Self-Assessment of Treatment (SAT) Questionnaire2 (0.8)00
      NRS subjective satisfaction of treatment1 (0.4)00
      Global Perceived Effect (GPE)1 (0.4)00
      Other questionnaires18 (7.2)00
      6: Participant disposition
      Concomitant medication16 (6.4)00
      Blinding6 (2.4)00
      Other questionnaires9 (3.6)00
      8: Others
      NRS/VAS spasticity rating5 (2.0)00
      NRS/VAS intensity of neuropathy symptoms5 (2.0)00
      NRS/VAS muscle stiffness and spasms4 (1.6)00
      Karnofsky Performance Status Scale2 (0.8)02 (0.8)
      Minnesota Multiphasic Personality Inventory (MMPI)2 (0.8)00
      Neuropathy Symptom and Change (NSC)2 (0.8)00
      Penn Spasm Frequency Scale (PSFS)2 (0.8)00
      NRS/VAS neuropathic pruritus1 (0.4)00
      Small Fiber Neuropathy and Symptoms Inventory Questionnaire (SFN-SIQ)1 (0.4)00
      MOS Cognitive Functioning Scale (MOS Cog)1 (0.4)00
      Other questionnaires9 (3.6)00
      Neuropathy Total Symptom Score - 6 items (NTSS-6)001 (0.4)
      Michigan Neuropathy Screening Instrument (MNSI)006 (2.4)
      recommended by IMMPACT and/or NeuPSIG
      In total, 200 PROMs were used in the analyzed studies, of which only 27 PROMs were recommended explicitly by IMMPACT and/or NeuPSIG. A detailed list with all validated PROMs, their objectives and characteristics is given in Appendix Table 6. A PROM was considered validated if a validation study could be found in the literature, regardless of its quality and the disease entity studied. Interestingly, while only 8 PROMs were used for ‘pain intensity’ 1) (5 recommended) the other domains were assessed more heterogeneously. In particular, 38 PROMS were used for ‘pain other aspects’ 2) and 81 different PROMs were used for ‘physical functioning’ 3) with 52 different PROMs (8 recommended) for ‘daily activities/well-being’ (3a) and 29 PROMS (2 recommended) for ‘sleep’ (3b).
      While nearly all studies used at least 1 PROM for ‘pain intensity’ 1) (98.4%), the other domains were considered less frequently. A PROM for ‘pain other aspects’ 2) was used in 176 studies (70.1%). However, its subdomains (2a–e: rescue analgesic use, neuropathic pain quality, and unspecific pain quality) were assessed in about 1 quarter of the studies. In total, 199 studies (79.3%) used at least 1 PROM for ‘physical functioning’ 3) with the subdomain ‘daily activities/well-being’ (3a) assessed in 168 studies (66.9%) and ‘sleep’ (3b) in 119 studies (47.4%). ‘Emotional functioning’ 4) was covered by 86 studies (34.3%) and ‘global improvement and satisfaction’ 5) by 137 studies (54.6%).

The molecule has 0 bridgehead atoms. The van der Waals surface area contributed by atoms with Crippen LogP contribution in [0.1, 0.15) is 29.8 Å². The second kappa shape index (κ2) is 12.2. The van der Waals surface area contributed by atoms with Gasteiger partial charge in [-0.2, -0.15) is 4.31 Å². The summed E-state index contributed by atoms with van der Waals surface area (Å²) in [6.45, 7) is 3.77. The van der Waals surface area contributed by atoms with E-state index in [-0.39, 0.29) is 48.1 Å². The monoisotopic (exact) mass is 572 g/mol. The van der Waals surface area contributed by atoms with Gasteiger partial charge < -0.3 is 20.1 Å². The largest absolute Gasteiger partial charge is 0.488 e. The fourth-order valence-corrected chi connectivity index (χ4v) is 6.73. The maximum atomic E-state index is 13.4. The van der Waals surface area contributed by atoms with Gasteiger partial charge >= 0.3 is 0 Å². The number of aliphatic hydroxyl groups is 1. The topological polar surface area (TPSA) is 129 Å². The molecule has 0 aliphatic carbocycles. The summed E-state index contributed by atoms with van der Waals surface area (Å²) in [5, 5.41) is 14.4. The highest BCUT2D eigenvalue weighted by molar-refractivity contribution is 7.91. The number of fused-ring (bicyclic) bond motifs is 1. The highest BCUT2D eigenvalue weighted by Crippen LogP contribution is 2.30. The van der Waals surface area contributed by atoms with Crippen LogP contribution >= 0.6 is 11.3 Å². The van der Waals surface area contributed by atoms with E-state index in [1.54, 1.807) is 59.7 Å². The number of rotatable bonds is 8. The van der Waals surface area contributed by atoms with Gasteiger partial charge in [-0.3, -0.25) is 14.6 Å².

High/Moderate Quality Studies

      Most of the studies (157; 62.5%) had a moderate methodological quality, whereas 60 studies (23.9%) were of high and 34 (13.5%) of low quality based on the risk of bias grading
      • Guyatt GH
      • Oxman AD
      • Vist G
      • Kunz R
      • Brozek J
      • Alonso-Coello P
      • Montori V
      • Akl EA
      • Djulbegovic B
      • Falck-Ytter Y
      • Norris SL
      • Williams JW
      • Atkins D
      • Meerpohl J
      • Schünemann HJ
      GRADE guidelines: 4. Rating the quality of evidence–study limitations (risk of bias).
      (Appendix Table 3 and 5). Although we decided to strictly define the grading criteria to avoid internal disagreements, this approach remains semi-objective, leading to a large proportion of disagreements regarding the classification as high or moderate quality. Thus, moderate and high quality studies were combined into 1 group (n = 217) and compared against low quality studies (n = 34).